In addition to all that, George Washington was a religious man, a devout member of the Anglican Church from his baptism as a baby in April 1732 to his death in December 1799. His great-great-grandfather was, in fact, an Anglican minister. He was “raised” in the church and was a Christian though he was not a Christian in the sense that I think of Christians. Some of his biographers refer to George Washington as a “theistic rationalist” more than a “Christian”. Theistic rationalists have a hybrid belief system combining Christianity, religion, and rationalism whereby Christianity and religion “co-exist” with any conflicts being balanced out by rational thought and with rationalism being the predominant part.

Area of the altar

But he did believe in God. In his correspondence and communications, George Washington referred to God as “Providence”, the “Creator”, the “Almighty”, the “Divine Author”, and the “Supreme Being”. Strangely, he never mentioned Jesus Christ at all (Wikipedia – George Washington1) so I can see where he is thought of as being more “theistic” than Christian.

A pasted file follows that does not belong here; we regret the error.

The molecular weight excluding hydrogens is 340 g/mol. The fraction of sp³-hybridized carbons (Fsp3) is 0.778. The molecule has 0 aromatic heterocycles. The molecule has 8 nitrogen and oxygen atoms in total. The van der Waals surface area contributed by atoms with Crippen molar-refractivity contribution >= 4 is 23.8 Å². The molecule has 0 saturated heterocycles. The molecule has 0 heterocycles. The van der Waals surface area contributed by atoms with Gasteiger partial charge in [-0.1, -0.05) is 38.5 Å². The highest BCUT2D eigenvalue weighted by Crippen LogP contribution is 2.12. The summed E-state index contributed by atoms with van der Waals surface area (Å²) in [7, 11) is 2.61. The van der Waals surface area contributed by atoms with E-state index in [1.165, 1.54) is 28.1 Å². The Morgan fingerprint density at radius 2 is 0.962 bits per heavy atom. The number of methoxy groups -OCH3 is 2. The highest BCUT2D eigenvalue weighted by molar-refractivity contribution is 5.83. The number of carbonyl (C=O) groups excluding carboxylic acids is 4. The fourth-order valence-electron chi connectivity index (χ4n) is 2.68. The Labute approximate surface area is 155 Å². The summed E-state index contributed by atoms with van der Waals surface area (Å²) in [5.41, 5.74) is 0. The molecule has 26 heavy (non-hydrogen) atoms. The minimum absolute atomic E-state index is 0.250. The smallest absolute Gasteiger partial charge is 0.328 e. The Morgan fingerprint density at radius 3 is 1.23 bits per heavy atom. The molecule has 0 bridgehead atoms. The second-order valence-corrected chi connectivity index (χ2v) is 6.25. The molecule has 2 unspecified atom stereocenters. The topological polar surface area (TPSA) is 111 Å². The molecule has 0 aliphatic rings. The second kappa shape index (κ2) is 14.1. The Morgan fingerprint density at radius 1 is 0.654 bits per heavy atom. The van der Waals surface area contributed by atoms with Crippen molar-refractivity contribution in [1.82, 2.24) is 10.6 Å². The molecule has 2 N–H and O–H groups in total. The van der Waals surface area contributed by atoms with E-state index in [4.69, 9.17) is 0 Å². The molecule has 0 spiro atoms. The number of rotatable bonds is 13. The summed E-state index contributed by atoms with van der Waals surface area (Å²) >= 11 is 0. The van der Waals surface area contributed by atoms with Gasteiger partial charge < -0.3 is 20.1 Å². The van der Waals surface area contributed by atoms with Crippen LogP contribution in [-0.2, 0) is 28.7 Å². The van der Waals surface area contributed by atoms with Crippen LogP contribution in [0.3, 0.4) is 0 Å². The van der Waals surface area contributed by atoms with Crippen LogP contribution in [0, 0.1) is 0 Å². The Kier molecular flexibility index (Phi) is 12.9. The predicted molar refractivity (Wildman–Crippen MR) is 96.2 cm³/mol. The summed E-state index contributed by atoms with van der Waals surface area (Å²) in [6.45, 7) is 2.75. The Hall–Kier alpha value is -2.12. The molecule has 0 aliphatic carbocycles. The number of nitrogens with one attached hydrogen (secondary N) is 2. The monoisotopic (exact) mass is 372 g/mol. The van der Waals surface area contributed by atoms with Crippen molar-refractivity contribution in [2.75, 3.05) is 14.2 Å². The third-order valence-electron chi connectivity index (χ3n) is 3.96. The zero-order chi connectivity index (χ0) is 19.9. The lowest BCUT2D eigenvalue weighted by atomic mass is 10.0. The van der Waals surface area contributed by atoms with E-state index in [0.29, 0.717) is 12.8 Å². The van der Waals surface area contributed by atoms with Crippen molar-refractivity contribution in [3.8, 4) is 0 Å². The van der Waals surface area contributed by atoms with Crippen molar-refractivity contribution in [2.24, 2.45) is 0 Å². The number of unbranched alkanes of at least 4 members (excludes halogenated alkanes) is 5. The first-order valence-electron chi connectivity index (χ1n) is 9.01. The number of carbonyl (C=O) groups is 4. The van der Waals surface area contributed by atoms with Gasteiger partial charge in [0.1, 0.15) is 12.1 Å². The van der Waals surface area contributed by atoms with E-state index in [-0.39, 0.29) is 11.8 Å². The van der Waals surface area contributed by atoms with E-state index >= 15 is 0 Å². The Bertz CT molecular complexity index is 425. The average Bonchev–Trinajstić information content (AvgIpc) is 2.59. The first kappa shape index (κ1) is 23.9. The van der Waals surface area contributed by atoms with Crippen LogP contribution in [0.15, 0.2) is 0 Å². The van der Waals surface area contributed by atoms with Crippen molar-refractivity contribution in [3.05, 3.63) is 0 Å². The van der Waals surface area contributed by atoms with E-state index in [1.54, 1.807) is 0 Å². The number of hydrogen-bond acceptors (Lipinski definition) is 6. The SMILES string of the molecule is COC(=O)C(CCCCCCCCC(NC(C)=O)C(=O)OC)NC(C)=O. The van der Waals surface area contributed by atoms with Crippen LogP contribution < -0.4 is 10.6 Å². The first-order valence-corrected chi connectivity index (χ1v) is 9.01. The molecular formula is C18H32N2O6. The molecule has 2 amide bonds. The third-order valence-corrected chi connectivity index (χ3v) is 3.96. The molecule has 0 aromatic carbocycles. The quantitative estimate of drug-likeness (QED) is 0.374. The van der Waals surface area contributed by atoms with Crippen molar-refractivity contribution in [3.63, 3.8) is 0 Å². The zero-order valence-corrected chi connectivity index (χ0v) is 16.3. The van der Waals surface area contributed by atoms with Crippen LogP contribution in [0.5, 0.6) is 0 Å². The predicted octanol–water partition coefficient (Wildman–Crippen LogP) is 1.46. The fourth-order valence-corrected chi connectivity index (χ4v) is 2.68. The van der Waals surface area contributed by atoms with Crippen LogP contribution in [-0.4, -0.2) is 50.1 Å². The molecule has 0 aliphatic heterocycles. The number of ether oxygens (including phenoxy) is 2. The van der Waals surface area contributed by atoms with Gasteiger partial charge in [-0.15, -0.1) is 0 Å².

For all his sixty-seven years on this earth, he was known to read his Bible and the Anglican Book of Common Prayer privately and to pray daily.  He also encouraged others to pray as he believed that God played a pivotal role in human life and did indeed answer prayers. And he was an upstanding member of the Pohick Episcopal Church near his home at Mount Vernon and later in his life at the Christ Church in Alexandria.

Altarpiece includes the Apostles’ Creed, Lord’s Prayer, & Ten Commandments

Recently, I visited Pohick Church where George Washington attended services, served on the church vestry, worshipped God, and, yes, where he prayed. Like our first president, I also believe God answers prayers and I really love visiting old churches.